Feb. 23, 2001
Back Issues
John Jeffries named new dean of U.Va. Law School
HR realigns, shifts focus to recruitment
Hoos getting new 'help wanted' section

Hot Links -- Academical Village

Surgeon honored for new lung cancer treatment
Correction -- date of U.Va.'s surrender to Union forces
Photographer exposes unusual perspectives
Notable -- awards and achievements of faculty and staff
General faculty sought
Honor referendum seeks to strengthen the system
Hereford principal job opening
You can learn a lot from a cowboy
Symposium series examines presidential selection process
Spanish theater group to perform
Lewis and Clark bicentennial will inspire projects on the American West
Innovative research on Jefferson-related topics to be featured

Surgeon honored for new lung cancer treatment

Staff report

Dr. David R. Jones, assistant professor of surgery and a member of the U.Va. Cancer Center's Thoracic Oncology Program, has won the prestigious Career Development Award for translational lung cancer research from the American Association for Cancer Research.

The two-year award of $100,000 followed a national competition and was the only one awarded this year. Translational research is designed to take important clinical problems, like treating lung cancer, into the laboratory and then "translate" the laboratory findings into meaningful care plans for patients.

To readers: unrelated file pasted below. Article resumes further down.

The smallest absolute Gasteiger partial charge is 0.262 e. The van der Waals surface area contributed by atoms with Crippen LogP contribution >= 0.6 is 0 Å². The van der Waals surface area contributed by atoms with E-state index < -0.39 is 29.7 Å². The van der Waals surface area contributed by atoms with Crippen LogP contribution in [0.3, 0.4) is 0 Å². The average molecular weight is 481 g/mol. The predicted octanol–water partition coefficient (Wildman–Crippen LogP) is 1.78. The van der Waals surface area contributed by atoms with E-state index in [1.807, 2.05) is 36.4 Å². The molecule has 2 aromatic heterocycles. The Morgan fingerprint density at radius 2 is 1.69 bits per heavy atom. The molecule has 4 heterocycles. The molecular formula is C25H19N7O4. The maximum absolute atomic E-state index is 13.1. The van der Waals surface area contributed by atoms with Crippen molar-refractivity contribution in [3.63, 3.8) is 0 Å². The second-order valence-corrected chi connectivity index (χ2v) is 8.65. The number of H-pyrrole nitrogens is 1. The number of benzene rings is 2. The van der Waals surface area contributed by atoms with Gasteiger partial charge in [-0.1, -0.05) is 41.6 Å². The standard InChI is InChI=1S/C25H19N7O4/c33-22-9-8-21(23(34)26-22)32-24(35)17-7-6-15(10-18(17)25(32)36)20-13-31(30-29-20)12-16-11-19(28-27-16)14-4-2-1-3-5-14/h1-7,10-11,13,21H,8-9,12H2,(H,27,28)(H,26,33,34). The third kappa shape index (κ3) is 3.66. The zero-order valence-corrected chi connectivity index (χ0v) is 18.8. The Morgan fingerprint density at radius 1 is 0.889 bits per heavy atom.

"Lung cancer is the most common cancer in the United States and kills more people annually than breast, colorectal and prostate cancers combined," Jones said. "Unfortunately, lung cancer is very resistant to chemotherapy and radiation. We have identified a novel protein, called nuclear factor kappa B, which chemotherapy activates in lung tumors. Once activated, this protein sets off signals in the tumor cell that tell it to survive at any cost, thus helping to make the tumor cell resistant to chemotherapy.

"In the laboratory we have been able to show that when activation of this protein is inhibited, lung cancer cells die very quickly and with lower, less toxic doses of chemotherapy. So instead of giving a patient higher doses or more frequent chemotherapy and radiation, this research is designed to prevent tumor cells from becoming resistant to chemotherapy," he said.

Jones will receive the award at the AACR's annual meeting in New Orleans in March. In addition to the AACR grant, Jones's research is supported by a grant from the National Cancer Institute of more than $600,000.



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